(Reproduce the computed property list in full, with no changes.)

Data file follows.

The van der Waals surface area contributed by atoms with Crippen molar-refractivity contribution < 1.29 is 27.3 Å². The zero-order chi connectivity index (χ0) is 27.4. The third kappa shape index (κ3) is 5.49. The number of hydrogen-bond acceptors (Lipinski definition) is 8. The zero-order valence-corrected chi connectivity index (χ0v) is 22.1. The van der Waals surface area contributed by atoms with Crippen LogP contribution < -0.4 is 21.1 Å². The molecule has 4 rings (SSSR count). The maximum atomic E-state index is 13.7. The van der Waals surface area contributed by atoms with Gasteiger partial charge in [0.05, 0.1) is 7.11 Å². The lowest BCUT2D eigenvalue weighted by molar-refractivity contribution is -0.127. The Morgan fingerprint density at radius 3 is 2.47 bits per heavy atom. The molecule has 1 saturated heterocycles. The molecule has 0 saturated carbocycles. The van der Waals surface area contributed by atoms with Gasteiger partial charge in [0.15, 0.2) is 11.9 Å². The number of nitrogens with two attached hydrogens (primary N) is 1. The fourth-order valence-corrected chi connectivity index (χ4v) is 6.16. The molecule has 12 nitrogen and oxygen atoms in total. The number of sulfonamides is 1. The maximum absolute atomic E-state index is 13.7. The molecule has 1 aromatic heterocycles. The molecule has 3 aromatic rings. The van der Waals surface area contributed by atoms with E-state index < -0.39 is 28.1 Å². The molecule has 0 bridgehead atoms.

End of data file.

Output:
The van der Waals surface area contributed by atoms with Crippen molar-refractivity contribution < 1.29 is 27.3 Å². The zero-order chi connectivity index (χ0) is 27.4. The third kappa shape index (κ3) is 5.49. The number of hydrogen-bond acceptors (Lipinski definition) is 8. The zero-order valence-corrected chi connectivity index (χ0v) is 22.1. The van der Waals surface area contributed by atoms with Crippen LogP contribution < -0.4 is 21.1 Å². The molecule has 4 rings (SSSR count). The maximum atomic E-state index is 13.7. The van der Waals surface area contributed by atoms with Gasteiger partial charge in [0.05, 0.1) is 7.11 Å². The lowest BCUT2D eigenvalue weighted by molar-refractivity contribution is -0.127. The Morgan fingerprint density at radius 3 is 2.47 bits per heavy atom. The molecule has 1 saturated heterocycles. The molecule has 0 saturated carbocycles. The van der Waals surface area contributed by atoms with Gasteiger partial charge in [0.15, 0.2) is 11.9 Å². The number of nitrogens with two attached hydrogens (primary N) is 1. The fourth-order valence-corrected chi connectivity index (χ4v) is 6.16. The molecule has 12 nitrogen and oxygen atoms in total. The number of sulfonamides is 1. The maximum absolute atomic E-state index is 13.7. The molecule has 1 aromatic heterocycles. The molecule has 3 aromatic rings. The van der Waals surface area contributed by atoms with E-state index < -0.39 is 28.1 Å². The molecule has 0 bridgehead atoms.